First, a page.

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Author: Steven Engler

© Koninklijke Brill NV, Leiden, 2007 DOI: 10.1163/157006807X244934 Method and Th eory in the Study of Religion 19 (2007) 301-322 www.brill.nl/mtsr M E T H O D T H E O R Y in the S T U D Y O F R E L I G I O N & Time, Habit, and Agency in English Puritanism Steven Engler Dept. of Humanities

In: Method & Theory in the Study of Religion

’), the Dutch translation of a work by the pioneer English Pietist Puritan, Arthur Hildersham (1563-1632). 1 The Author, Arthur Hildersham Born in Stetchworth (three miles south of Newmarket) in Cambridgeshire in 1563, Arthur Hildersham was brought up Roman Catholic by his parents, who intended for

In: Quaerendo
The Calvinist Predestination of a New Society
This book is a sociological analysis of the relationship between modern society, in particular America, and Calvinism in the Weberian tradition. While the book continues this tradition, it further expands, elaborates on, and goes beyond earlier sociological analyses. The book examines the impact of Calvinism on modern society as a whole, thus extending, elaborating on, and going beyond the previous analyses of the influence of the Calvinist religion only on the capitalist economy. It analyzes how Calvinism has determined most contemporary social institutions, including political, civic, cultural, and economic, in its respective societies, particularly, through its derivative Puritanism, America. For that purpose, the book applies the idea of the destiny of societies or nations to American society in particular. It argues, demonstrates, and illustrates the Calvinist societal "predestination", through the Puritan determination, of American society .

The terms “Puritan” and “Puritanism” were originally terms of abuse but were defined in 1646 by the Presbyterian John Geree (1601–49) as a moderate and middle way in religion: “The Old English Puritan was such an one that honoured God above all, and under God gave everyone his due. His first care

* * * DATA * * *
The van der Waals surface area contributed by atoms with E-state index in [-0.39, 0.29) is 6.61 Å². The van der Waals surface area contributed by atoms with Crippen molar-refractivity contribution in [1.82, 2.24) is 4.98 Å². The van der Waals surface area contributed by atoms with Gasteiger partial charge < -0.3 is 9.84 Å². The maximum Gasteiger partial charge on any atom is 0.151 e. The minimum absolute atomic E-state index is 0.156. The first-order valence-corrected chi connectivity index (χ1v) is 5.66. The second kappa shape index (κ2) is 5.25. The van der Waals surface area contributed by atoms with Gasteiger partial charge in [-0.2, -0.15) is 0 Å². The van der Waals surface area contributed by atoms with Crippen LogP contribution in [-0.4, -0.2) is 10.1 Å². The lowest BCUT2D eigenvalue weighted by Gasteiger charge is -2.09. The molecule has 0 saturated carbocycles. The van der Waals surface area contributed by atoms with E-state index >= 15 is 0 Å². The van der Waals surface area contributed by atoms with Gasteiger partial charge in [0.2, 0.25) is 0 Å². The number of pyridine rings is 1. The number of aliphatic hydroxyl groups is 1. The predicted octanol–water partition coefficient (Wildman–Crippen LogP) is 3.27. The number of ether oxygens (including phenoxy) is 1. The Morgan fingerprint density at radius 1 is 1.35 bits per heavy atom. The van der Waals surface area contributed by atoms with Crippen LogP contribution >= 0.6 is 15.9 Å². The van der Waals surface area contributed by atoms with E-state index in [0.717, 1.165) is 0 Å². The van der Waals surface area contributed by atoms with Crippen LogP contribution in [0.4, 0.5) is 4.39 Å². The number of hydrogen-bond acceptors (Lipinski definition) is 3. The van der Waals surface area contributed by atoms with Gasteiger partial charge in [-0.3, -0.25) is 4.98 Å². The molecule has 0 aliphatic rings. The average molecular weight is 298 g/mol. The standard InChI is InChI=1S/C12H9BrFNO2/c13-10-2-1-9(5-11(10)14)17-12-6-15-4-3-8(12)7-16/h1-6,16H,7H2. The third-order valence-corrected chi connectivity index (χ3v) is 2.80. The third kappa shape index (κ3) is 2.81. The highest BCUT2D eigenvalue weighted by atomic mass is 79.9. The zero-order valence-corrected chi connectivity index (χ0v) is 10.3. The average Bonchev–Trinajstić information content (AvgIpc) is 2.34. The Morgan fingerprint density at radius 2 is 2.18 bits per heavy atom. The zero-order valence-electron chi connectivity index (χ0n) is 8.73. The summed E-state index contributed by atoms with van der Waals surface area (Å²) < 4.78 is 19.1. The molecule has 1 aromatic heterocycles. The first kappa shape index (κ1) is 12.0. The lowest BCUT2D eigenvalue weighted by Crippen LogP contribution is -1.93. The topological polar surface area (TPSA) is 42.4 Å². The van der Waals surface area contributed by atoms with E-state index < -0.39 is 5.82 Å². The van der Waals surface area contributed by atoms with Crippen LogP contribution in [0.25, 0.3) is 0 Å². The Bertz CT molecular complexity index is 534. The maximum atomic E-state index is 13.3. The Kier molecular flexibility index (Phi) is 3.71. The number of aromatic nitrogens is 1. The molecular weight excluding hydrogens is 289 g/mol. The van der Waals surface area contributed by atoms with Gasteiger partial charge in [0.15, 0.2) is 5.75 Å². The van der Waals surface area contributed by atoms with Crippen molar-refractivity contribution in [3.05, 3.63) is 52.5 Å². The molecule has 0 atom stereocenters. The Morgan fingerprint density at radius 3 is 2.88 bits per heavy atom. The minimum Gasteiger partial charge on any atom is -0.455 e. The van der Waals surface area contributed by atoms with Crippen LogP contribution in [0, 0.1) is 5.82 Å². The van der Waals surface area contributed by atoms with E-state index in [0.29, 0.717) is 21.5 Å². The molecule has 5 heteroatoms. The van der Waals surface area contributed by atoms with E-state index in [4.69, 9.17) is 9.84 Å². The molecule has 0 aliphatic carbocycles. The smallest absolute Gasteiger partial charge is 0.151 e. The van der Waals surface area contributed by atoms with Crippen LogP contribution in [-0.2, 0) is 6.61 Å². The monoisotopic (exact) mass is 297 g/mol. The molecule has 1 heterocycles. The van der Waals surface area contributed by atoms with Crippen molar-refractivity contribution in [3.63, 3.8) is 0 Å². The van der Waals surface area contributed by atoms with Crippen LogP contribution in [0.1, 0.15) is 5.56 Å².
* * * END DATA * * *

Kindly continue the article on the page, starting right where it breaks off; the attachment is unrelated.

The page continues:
In: The Encyclopedia of Christianity Online
English Puritans and the Puritan Reformation, 1603-1689
Unity in Diversity presents a fresh appraisal of the vibrant and diverse culture of Stuart Puritanism, provides a historiographical and historical survey of current issues within Puritanism, critiques notions of Puritanisms, which tend to fragment the phenomenon, and introduces unitas within diversitas within three divergent Puritans, John Downame, Francis Rous, and Tobias Crisp. This study draws on insights from these three figures to propose that seventeenth-century English Puritanism should be thought of both in terms of Familienähnlichkeit, in which there are strong theological and social semblances across Puritans of divergent persuasions, and in terms of the greater narrative of the Puritan Reformation, which united Puritans in their quest to reform their church and society.
In Giles Firmin and the Transatlantic Puritan Tradition, Jonathan Warren Pagán offers an intellectual biography of Giles Firmin (1613/14–1697), who lived in both Old and New England and lived through many of the transitions of international puritanism in the seventeenth century. By contextualizing Firmin in his intellectual milieu, Warren Pagán also offers a unique vantage on the transition of puritanism to Dissent in late Stuart England, surveying changing approaches to ecclesiology, pastoral theology, and the ordo salutis among the godly during the Restoration through Firmin’s writings.

[German Version] The term “Puritan” first surfaced in early Elizabethan England in the 1560s as a denunciation of Protestants perceived to be excessively zealous in trying to purge the Church of England of “papist superstition.” Those targeted, who called themselves “the godly,” complained that the